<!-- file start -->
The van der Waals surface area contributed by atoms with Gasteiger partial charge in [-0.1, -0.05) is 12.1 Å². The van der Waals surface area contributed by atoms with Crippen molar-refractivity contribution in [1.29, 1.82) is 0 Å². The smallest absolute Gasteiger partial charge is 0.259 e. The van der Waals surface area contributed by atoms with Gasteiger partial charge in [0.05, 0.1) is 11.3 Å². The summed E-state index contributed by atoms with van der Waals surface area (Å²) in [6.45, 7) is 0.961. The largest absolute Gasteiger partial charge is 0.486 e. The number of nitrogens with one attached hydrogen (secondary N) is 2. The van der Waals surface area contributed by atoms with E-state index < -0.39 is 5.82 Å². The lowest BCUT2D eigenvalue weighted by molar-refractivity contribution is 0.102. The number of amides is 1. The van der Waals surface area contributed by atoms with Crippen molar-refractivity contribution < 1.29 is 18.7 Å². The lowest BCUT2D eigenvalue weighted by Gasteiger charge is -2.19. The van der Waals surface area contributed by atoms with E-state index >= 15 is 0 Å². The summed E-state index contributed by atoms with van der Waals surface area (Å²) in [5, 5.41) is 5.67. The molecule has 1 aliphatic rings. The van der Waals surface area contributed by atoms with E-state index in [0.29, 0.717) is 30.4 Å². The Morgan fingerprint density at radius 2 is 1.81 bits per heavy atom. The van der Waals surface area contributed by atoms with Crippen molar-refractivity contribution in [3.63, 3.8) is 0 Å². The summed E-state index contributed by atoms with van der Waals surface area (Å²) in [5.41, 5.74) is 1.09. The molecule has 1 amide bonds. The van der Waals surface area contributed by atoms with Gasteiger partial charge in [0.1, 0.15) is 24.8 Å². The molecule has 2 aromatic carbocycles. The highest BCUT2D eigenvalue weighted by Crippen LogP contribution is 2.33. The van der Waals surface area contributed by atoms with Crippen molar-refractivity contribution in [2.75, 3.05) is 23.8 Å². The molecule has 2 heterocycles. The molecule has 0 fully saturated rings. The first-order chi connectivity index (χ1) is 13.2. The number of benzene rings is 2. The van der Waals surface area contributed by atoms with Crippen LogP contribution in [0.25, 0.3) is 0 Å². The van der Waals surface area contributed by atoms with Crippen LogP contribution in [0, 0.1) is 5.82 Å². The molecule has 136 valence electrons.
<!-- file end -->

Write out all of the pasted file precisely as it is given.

The van der Waals surface area contributed by atoms with Gasteiger partial charge in [-0.1, -0.05) is 12.1 Å². The van der Waals surface area contributed by atoms with Crippen molar-refractivity contribution in [1.29, 1.82) is 0 Å². The smallest absolute Gasteiger partial charge is 0.259 e. The van der Waals surface area contributed by atoms with Gasteiger partial charge in [0.05, 0.1) is 11.3 Å². The summed E-state index contributed by atoms with van der Waals surface area (Å²) in [6.45, 7) is 0.961. The largest absolute Gasteiger partial charge is 0.486 e. The number of nitrogens with one attached hydrogen (secondary N) is 2. The van der Waals surface area contributed by atoms with E-state index < -0.39 is 5.82 Å². The lowest BCUT2D eigenvalue weighted by molar-refractivity contribution is 0.102. The number of amides is 1. The van der Waals surface area contributed by atoms with Crippen molar-refractivity contribution < 1.29 is 18.7 Å². The lowest BCUT2D eigenvalue weighted by Gasteiger charge is -2.19. The van der Waals surface area contributed by atoms with E-state index >= 15 is 0 Å². The summed E-state index contributed by atoms with van der Waals surface area (Å²) in [5, 5.41) is 5.67. The molecule has 1 aliphatic rings. The van der Waals surface area contributed by atoms with E-state index in [0.29, 0.717) is 30.4 Å². The Morgan fingerprint density at radius 2 is 1.81 bits per heavy atom. The van der Waals surface area contributed by atoms with Crippen molar-refractivity contribution in [3.63, 3.8) is 0 Å². The summed E-state index contributed by atoms with van der Waals surface area (Å²) in [5.41, 5.74) is 1.09. The molecule has 1 amide bonds. The van der Waals surface area contributed by atoms with Gasteiger partial charge in [0.1, 0.15) is 24.8 Å². The molecule has 2 aromatic carbocycles. The highest BCUT2D eigenvalue weighted by Crippen LogP contribution is 2.33. The van der Waals surface area contributed by atoms with Crippen molar-refractivity contribution in [2.75, 3.05) is 23.8 Å². The molecule has 2 heterocycles. The molecule has 0 fully saturated rings. The first-order chi connectivity index (χ1) is 13.2. The number of benzene rings is 2. The van der Waals surface area contributed by atoms with Crippen LogP contribution in [0.25, 0.3) is 0 Å². The van der Waals surface area contributed by atoms with Crippen LogP contribution in [0, 0.1) is 5.82 Å². The molecule has 136 valence electrons.